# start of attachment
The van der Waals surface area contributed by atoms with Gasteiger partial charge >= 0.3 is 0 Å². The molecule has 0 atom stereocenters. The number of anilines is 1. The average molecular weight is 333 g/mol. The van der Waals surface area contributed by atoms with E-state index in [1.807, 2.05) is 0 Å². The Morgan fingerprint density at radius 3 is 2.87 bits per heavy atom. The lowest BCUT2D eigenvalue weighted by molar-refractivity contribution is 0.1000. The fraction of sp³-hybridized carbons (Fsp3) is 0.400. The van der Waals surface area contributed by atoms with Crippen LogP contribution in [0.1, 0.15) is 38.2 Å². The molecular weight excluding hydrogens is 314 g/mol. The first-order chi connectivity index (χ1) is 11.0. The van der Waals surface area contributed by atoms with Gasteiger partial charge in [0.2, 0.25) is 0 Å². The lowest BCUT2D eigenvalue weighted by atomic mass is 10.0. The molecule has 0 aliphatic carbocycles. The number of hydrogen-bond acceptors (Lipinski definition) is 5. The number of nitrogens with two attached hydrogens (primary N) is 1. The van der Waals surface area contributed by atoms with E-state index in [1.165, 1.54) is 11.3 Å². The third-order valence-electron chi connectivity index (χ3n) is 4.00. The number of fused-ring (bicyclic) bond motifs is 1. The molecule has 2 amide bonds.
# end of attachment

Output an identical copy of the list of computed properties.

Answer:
The van der Waals surface area contributed by atoms with Gasteiger partial charge >= 0.3 is 0 Å². The molecule has 0 atom stereocenters. The number of anilines is 1. The average molecular weight is 333 g/mol. The van der Waals surface area contributed by atoms with E-state index in [1.807, 2.05) is 0 Å². The Morgan fingerprint density at radius 3 is 2.87 bits per heavy atom. The lowest BCUT2D eigenvalue weighted by molar-refractivity contribution is 0.1000. The fraction of sp³-hybridized carbons (Fsp3) is 0.400. The van der Waals surface area contributed by atoms with Crippen LogP contribution in [0.1, 0.15) is 38.2 Å². The molecular weight excluding hydrogens is 314 g/mol. The first-order chi connectivity index (χ1) is 11.0. The van der Waals surface area contributed by atoms with Gasteiger partial charge in [0.2, 0.25) is 0 Å². The lowest BCUT2D eigenvalue weighted by atomic mass is 10.0. The molecule has 0 aliphatic carbocycles. The number of hydrogen-bond acceptors (Lipinski definition) is 5. The number of nitrogens with two attached hydrogens (primary N) is 1. The van der Waals surface area contributed by atoms with E-state index in [1.165, 1.54) is 11.3 Å². The third-order valence-electron chi connectivity index (χ3n) is 4.00. The number of fused-ring (bicyclic) bond motifs is 1. The molecule has 2 amide bonds.